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Server time: 2019-01-23, 12:43 WE ARE RECRUITING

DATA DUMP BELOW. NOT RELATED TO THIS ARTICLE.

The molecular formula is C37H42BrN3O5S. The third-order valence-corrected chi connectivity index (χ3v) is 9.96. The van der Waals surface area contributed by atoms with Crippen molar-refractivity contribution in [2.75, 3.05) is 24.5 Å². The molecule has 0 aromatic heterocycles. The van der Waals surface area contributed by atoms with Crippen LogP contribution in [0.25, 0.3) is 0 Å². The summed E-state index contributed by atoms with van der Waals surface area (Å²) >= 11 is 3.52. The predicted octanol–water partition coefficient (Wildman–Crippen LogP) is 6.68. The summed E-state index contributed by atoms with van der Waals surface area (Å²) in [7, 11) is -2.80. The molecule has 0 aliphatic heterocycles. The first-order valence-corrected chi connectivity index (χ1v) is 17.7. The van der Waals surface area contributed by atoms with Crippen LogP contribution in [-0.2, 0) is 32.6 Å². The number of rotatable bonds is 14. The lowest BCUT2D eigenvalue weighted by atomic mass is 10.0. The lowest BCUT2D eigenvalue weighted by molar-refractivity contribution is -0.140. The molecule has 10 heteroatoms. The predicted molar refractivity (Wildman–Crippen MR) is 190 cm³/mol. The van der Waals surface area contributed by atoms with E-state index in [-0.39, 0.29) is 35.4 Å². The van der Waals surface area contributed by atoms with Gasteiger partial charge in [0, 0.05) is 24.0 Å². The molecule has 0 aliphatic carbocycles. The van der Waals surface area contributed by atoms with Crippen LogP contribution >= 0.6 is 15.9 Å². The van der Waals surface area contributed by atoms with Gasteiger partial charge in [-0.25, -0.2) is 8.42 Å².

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  1. Born in the city of Taipei in Taiwan during a return trip home for his mother, Hui-wen, to visit her parents, John held dual citizenship, before things came collapsing down. His younger years were spent just outside of New York City were his ethnicity had never been a problem. He never had a head for sports, but did well enough in school. His free time was spent in his father's grocery store where he would assist in stocking the shelves, which he continued to do so until he left for college at 18. During his time in the big city, he got a job as a security guard to help cover his bills while he went to NYC College of Technology in Brooklyn. After graduating, he got an internship at United Allies Construction Company (UACS) in the Information Technology Department. After completing his internship and getting his degree in Information Security as well as an Undergraduate in Homeland Security, which UACS assisted him in getting. Being young and willing to travel, John was sent to various countries to assist in overseeing their information security for field offices as well as helping oversee physical security of those sites. The last site that he worked at was in Chernarus before everything finally went to hell. Since then John has been doing what he can to survive in hopes that he may still escape this country alive, but his hope is at an all time low after finding several of his dead coworkers attempting to eat him.